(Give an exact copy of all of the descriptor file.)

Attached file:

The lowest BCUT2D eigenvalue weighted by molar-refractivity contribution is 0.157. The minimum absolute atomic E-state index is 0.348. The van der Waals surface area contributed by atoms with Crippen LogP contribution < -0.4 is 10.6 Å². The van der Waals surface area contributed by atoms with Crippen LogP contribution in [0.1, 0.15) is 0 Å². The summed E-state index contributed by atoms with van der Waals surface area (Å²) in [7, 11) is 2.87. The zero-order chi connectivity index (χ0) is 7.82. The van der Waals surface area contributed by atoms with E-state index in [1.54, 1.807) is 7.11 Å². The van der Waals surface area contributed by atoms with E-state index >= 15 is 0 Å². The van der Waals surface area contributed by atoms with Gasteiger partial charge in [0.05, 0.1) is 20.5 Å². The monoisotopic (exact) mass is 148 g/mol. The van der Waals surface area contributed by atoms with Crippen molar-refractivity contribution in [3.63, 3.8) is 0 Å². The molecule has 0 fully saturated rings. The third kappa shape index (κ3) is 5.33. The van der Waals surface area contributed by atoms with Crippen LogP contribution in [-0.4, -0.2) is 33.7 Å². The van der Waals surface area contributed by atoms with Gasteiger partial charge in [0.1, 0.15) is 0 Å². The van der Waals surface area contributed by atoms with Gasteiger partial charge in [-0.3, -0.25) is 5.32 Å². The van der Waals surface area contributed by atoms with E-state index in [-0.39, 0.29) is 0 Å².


The lowest BCUT2D eigenvalue weighted by molar-refractivity contribution is 0.157. The minimum absolute atomic E-state index is 0.348. The van der Waals surface area contributed by atoms with Crippen LogP contribution < -0.4 is 10.6 Å². The van der Waals surface area contributed by atoms with Crippen LogP contribution in [0.1, 0.15) is 0 Å². The summed E-state index contributed by atoms with van der Waals surface area (Å²) in [7, 11) is 2.87. The zero-order chi connectivity index (χ0) is 7.82. The van der Waals surface area contributed by atoms with E-state index in [1.54, 1.807) is 7.11 Å². The van der Waals surface area contributed by atoms with E-state index >= 15 is 0 Å². The van der Waals surface area contributed by atoms with Gasteiger partial charge in [0.05, 0.1) is 20.5 Å². The monoisotopic (exact) mass is 148 g/mol. The van der Waals surface area contributed by atoms with Crippen molar-refractivity contribution in [3.63, 3.8) is 0 Å². The molecule has 0 fully saturated rings. The third kappa shape index (κ3) is 5.33. The van der Waals surface area contributed by atoms with Crippen LogP contribution in [-0.4, -0.2) is 33.7 Å². The van der Waals surface area contributed by atoms with Gasteiger partial charge in [0.1, 0.15) is 0 Å². The van der Waals surface area contributed by atoms with Gasteiger partial charge in [-0.3, -0.25) is 5.32 Å². The van der Waals surface area contributed by atoms with E-state index in [-0.39, 0.29) is 0 Å².